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This is LOEWE’s fifth year exhibiting at Milan’s Salone del Mobile, this year sharing a curated selection of basketry, hand quilting, and calligraphy – its most ambitious project yet. LOEWE Baskets reinforces the label’s strong commitment to craft and the artisans that choose to chase quality over quantity. They challenged a group of international traditional artists to work with a new medium, leather, and asked them to interpret basketry using their craftsmanship. As you’ll see below from a few of the artists, the one-offs are drastically different as each brought their own inimitable style to the project.

Arko/Asako Sato, Japan, makes intricate rice straw sculptures.

Hafu Matsumoto, Japan, creates organic sculptures from flattened bamboo.

Jiro Yonezawa, Japan, a master of the bamboo basket.

Shizu Designs, United States, a mother and daughter who turn rattan and cane into ornamental knots.

Other artists who participated include Deloss Webber (United States), Jennifer Zurick (United States), Design Afrika (South Africa), and Joe Hogan (Ireland).

Alongside the leather projects, LOEWE commissioned John and Cissy Serrao and Patricia Gorelangton, United States, to create designs in textiles (seen here). Other artists commissioned were Yoshiko Ichinose, Japan, a calligrapher applying the art form to textiles. And Lee Kyoung OK, Japan, a Korean artist mixing tradition with technical flair.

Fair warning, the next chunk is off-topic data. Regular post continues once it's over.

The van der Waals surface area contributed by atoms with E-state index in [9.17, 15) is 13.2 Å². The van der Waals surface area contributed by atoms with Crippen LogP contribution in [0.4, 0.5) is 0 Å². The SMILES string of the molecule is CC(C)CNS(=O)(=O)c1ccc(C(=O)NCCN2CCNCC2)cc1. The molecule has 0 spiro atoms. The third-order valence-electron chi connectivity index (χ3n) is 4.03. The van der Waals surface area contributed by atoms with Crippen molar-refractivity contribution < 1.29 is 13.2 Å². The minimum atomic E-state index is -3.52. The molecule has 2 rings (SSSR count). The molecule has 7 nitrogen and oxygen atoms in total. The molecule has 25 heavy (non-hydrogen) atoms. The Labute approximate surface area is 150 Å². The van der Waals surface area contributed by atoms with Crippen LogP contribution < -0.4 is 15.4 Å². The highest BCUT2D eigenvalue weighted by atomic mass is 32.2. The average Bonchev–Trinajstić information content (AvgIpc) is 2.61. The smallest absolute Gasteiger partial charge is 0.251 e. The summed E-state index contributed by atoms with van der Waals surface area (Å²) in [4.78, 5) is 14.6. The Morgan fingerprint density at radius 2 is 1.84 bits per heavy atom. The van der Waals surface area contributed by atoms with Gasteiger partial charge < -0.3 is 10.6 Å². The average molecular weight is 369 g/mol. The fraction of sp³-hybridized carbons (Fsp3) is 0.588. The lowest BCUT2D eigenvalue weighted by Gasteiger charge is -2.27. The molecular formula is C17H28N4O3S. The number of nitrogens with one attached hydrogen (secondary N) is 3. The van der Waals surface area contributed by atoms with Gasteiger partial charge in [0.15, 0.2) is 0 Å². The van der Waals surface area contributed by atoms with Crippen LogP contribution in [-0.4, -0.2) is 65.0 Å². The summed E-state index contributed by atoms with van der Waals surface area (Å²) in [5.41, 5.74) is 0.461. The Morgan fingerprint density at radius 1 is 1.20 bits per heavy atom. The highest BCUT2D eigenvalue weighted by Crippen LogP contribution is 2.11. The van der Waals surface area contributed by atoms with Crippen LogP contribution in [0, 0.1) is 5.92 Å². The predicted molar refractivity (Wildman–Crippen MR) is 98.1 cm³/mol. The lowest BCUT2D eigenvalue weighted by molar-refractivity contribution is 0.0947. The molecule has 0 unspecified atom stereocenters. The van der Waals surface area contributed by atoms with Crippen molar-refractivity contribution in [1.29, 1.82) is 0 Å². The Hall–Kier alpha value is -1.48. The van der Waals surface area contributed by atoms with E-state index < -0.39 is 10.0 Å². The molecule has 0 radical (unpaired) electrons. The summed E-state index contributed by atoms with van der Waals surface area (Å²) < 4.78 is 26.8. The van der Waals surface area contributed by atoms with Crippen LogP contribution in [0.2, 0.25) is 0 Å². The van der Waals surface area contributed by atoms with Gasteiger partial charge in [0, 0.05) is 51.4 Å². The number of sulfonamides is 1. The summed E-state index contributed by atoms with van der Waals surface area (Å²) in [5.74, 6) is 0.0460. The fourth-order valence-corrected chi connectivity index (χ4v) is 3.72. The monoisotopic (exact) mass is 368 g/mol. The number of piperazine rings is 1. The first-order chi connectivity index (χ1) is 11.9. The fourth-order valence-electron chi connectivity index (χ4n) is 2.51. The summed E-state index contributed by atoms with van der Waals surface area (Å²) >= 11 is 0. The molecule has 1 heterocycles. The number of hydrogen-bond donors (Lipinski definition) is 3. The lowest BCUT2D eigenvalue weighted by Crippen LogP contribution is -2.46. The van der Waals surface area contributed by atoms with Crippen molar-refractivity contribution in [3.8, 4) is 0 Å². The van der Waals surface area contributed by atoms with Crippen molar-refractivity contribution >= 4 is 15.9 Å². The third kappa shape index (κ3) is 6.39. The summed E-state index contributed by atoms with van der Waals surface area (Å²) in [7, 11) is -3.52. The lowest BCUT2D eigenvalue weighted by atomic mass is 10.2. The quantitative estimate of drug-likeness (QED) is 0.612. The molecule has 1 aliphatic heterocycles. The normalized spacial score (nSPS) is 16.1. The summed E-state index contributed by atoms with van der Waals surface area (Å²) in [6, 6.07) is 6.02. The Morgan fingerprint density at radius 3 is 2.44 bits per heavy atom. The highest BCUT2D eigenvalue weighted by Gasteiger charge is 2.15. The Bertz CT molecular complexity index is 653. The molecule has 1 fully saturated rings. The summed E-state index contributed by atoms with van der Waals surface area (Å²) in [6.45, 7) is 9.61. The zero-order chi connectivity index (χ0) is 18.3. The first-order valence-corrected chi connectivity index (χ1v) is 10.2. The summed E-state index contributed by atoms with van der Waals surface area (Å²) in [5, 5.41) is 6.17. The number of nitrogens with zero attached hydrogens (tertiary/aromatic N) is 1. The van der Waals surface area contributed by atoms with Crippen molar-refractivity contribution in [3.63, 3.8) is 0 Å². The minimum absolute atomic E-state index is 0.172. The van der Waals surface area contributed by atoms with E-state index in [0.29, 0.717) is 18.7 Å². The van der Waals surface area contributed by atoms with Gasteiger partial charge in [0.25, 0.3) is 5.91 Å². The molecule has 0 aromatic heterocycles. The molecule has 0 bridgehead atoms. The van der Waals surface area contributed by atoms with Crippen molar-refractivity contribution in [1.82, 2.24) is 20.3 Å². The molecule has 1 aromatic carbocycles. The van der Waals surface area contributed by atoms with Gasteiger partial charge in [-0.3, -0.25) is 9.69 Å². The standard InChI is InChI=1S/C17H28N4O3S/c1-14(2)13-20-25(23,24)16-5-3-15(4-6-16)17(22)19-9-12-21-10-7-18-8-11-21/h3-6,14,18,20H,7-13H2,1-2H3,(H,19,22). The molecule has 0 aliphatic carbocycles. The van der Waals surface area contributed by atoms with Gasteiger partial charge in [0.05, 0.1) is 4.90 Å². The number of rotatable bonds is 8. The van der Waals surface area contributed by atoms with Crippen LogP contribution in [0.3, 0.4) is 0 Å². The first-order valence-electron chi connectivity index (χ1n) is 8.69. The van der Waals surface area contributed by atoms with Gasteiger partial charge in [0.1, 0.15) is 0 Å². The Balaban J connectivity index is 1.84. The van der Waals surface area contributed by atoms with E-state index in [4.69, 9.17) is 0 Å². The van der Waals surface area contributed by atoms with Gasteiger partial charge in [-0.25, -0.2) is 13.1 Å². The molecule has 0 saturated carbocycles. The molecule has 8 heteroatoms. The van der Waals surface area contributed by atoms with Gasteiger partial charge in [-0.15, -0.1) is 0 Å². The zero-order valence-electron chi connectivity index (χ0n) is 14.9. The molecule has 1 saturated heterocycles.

A collection of bags, accessories, and charms were made by Spanish artisans to accompany the leather collection, with each product inspired by or using the same techniques as the one-off series.

Alvaro Leiro, Pontevedra (Spain), used his experiences crafting reed and natural fibers into baskets to create a series of purses resembling works of art.

As Radeiras, A Coruña (Spain), used traditional fishing knot and net techniques to create a series of charms inspired by practices that have been passed generation to generation.

Idoia Cuesta, Lugo (Spain), was also part of the collection and created a series of leather bags.

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